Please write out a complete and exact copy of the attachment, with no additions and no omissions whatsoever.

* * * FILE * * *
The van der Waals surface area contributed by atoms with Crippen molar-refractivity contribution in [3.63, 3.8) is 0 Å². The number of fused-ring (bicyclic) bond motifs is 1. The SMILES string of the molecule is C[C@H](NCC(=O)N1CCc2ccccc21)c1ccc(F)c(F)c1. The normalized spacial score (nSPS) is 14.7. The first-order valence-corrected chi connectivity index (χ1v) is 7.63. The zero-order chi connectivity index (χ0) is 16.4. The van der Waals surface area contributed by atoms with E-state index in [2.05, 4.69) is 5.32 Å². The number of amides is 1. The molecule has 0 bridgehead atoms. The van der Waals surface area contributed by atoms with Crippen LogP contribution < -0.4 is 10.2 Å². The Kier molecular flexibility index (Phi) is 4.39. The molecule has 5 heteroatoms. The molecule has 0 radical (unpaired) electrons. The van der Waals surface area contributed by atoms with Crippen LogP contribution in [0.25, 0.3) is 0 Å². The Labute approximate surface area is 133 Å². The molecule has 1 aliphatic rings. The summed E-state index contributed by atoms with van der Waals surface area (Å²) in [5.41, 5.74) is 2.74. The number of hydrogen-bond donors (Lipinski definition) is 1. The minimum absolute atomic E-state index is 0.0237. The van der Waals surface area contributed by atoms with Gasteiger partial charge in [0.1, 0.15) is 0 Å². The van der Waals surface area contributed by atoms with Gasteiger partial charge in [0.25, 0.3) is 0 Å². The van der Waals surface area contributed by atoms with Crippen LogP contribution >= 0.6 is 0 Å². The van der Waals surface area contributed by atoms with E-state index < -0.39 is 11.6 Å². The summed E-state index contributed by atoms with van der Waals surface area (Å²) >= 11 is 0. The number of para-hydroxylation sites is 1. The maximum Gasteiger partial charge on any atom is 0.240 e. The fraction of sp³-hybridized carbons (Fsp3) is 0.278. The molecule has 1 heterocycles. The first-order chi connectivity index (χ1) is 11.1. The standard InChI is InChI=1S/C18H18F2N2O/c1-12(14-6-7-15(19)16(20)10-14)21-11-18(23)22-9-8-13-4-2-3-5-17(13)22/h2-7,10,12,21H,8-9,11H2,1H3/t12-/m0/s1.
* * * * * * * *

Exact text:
The van der Waals surface area contributed by atoms with Crippen molar-refractivity contribution in [3.63, 3.8) is 0 Å². The number of fused-ring (bicyclic) bond motifs is 1. The SMILES string of the molecule is C[C@H](NCC(=O)N1CCc2ccccc21)c1ccc(F)c(F)c1. The normalized spacial score (nSPS) is 14.7. The first-order valence-corrected chi connectivity index (χ1v) is 7.63. The zero-order chi connectivity index (χ0) is 16.4. The van der Waals surface area contributed by atoms with E-state index in [2.05, 4.69) is 5.32 Å². The number of amides is 1. The molecule has 0 bridgehead atoms. The van der Waals surface area contributed by atoms with Crippen LogP contribution < -0.4 is 10.2 Å². The Kier molecular flexibility index (Phi) is 4.39. The molecule has 5 heteroatoms. The molecule has 0 radical (unpaired) electrons. The van der Waals surface area contributed by atoms with Crippen LogP contribution in [0.25, 0.3) is 0 Å². The Labute approximate surface area is 133 Å². The molecule has 1 aliphatic rings. The summed E-state index contributed by atoms with van der Waals surface area (Å²) in [5.41, 5.74) is 2.74. The number of hydrogen-bond donors (Lipinski definition) is 1. The minimum absolute atomic E-state index is 0.0237. The van der Waals surface area contributed by atoms with Gasteiger partial charge in [0.1, 0.15) is 0 Å². The van der Waals surface area contributed by atoms with Gasteiger partial charge in [0.25, 0.3) is 0 Å². The van der Waals surface area contributed by atoms with Crippen LogP contribution >= 0.6 is 0 Å². The van der Waals surface area contributed by atoms with E-state index < -0.39 is 11.6 Å². The summed E-state index contributed by atoms with van der Waals surface area (Å²) >= 11 is 0. The number of para-hydroxylation sites is 1. The maximum Gasteiger partial charge on any atom is 0.240 e. The fraction of sp³-hybridized carbons (Fsp3) is 0.278. The molecule has 1 heterocycles. The first-order chi connectivity index (χ1) is 11.1. The standard InChI is InChI=1S/C18H18F2N2O/c1-12(14-6-7-15(19)16(20)10-14)21-11-18(23)22-9-8-13-4-2-3-5-17(13)22/h2-7,10,12,21H,8-9,11H2,1H3/t12-/m0/s1.